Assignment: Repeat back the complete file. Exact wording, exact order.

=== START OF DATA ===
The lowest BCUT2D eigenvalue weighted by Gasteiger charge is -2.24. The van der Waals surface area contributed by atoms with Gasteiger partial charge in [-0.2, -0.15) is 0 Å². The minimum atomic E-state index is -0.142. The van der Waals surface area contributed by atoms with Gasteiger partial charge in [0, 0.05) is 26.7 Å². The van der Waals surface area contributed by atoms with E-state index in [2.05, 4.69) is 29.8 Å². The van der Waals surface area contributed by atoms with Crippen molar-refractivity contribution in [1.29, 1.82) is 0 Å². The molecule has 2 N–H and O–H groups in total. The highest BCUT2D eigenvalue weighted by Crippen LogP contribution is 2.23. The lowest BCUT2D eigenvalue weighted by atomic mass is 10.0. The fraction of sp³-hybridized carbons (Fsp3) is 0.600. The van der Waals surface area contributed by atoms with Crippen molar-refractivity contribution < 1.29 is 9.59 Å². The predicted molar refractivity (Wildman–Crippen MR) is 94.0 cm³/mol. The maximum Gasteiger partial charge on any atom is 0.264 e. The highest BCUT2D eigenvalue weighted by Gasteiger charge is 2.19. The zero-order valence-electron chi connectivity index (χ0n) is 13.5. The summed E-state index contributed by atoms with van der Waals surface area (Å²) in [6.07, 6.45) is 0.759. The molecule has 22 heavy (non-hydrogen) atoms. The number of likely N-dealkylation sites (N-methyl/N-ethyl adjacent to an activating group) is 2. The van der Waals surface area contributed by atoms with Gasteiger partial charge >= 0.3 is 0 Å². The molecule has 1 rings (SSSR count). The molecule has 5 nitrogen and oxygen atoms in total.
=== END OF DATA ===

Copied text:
The lowest BCUT2D eigenvalue weighted by Gasteiger charge is -2.24. The van der Waals surface area contributed by atoms with Gasteiger partial charge in [-0.2, -0.15) is 0 Å². The minimum atomic E-state index is -0.142. The van der Waals surface area contributed by atoms with Gasteiger partial charge in [0, 0.05) is 26.7 Å². The van der Waals surface area contributed by atoms with E-state index in [2.05, 4.69) is 29.8 Å². The van der Waals surface area contributed by atoms with Crippen molar-refractivity contribution in [1.29, 1.82) is 0 Å². The molecule has 2 N–H and O–H groups in total. The highest BCUT2D eigenvalue weighted by Crippen LogP contribution is 2.23. The lowest BCUT2D eigenvalue weighted by atomic mass is 10.0. The fraction of sp³-hybridized carbons (Fsp3) is 0.600. The van der Waals surface area contributed by atoms with Crippen molar-refractivity contribution < 1.29 is 9.59 Å². The predicted molar refractivity (Wildman–Crippen MR) is 94.0 cm³/mol. The maximum Gasteiger partial charge on any atom is 0.264 e. The highest BCUT2D eigenvalue weighted by Gasteiger charge is 2.19. The zero-order valence-electron chi connectivity index (χ0n) is 13.5. The summed E-state index contributed by atoms with van der Waals surface area (Å²) in [6.07, 6.45) is 0.759. The molecule has 22 heavy (non-hydrogen) atoms. The number of likely N-dealkylation sites (N-methyl/N-ethyl adjacent to an activating group) is 2. The van der Waals surface area contributed by atoms with Gasteiger partial charge >= 0.3 is 0 Å². The molecule has 1 rings (SSSR count). The molecule has 5 nitrogen and oxygen atoms in total.